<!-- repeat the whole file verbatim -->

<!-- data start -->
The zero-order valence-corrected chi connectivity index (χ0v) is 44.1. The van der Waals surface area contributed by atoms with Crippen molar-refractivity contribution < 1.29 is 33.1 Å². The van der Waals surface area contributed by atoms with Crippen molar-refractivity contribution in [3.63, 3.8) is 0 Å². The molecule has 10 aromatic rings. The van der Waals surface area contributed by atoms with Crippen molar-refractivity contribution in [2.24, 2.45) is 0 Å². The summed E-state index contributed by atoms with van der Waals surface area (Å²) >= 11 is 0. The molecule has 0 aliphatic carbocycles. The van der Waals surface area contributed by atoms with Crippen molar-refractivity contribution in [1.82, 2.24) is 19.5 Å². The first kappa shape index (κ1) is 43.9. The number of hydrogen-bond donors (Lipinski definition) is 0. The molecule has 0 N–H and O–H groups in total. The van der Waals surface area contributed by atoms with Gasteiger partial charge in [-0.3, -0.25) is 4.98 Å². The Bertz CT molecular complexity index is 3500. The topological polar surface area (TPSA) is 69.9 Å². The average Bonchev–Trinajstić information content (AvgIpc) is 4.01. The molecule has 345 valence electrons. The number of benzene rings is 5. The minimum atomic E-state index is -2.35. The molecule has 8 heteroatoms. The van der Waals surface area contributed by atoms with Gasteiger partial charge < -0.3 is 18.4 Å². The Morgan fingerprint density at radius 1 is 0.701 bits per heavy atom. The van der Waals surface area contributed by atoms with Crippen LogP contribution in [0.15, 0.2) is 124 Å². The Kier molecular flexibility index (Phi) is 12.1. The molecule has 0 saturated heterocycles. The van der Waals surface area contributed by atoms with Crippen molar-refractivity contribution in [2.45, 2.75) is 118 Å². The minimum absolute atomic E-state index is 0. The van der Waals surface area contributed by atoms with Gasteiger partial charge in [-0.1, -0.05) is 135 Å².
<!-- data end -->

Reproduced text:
The zero-order valence-corrected chi connectivity index (χ0v) is 44.1. The van der Waals surface area contributed by atoms with Crippen molar-refractivity contribution < 1.29 is 33.1 Å². The van der Waals surface area contributed by atoms with Crippen molar-refractivity contribution in [3.63, 3.8) is 0 Å². The molecule has 10 aromatic rings. The van der Waals surface area contributed by atoms with Crippen molar-refractivity contribution in [2.24, 2.45) is 0 Å². The summed E-state index contributed by atoms with van der Waals surface area (Å²) >= 11 is 0. The molecule has 0 aliphatic carbocycles. The van der Waals surface area contributed by atoms with Crippen molar-refractivity contribution in [1.82, 2.24) is 19.5 Å². The first kappa shape index (κ1) is 43.9. The number of hydrogen-bond donors (Lipinski definition) is 0. The molecule has 0 N–H and O–H groups in total. The van der Waals surface area contributed by atoms with Gasteiger partial charge in [-0.3, -0.25) is 4.98 Å². The Bertz CT molecular complexity index is 3500. The topological polar surface area (TPSA) is 69.9 Å². The average Bonchev–Trinajstić information content (AvgIpc) is 4.01. The molecule has 345 valence electrons. The number of benzene rings is 5. The minimum atomic E-state index is -2.35. The molecule has 8 heteroatoms. The van der Waals surface area contributed by atoms with Gasteiger partial charge < -0.3 is 18.4 Å². The Morgan fingerprint density at radius 1 is 0.701 bits per heavy atom. The van der Waals surface area contributed by atoms with Crippen LogP contribution in [0.15, 0.2) is 124 Å². The Kier molecular flexibility index (Phi) is 12.1. The molecule has 0 saturated heterocycles. The van der Waals surface area contributed by atoms with Crippen molar-refractivity contribution in [2.45, 2.75) is 118 Å². The minimum absolute atomic E-state index is 0. The van der Waals surface area contributed by atoms with Gasteiger partial charge in [-0.1, -0.05) is 135 Å².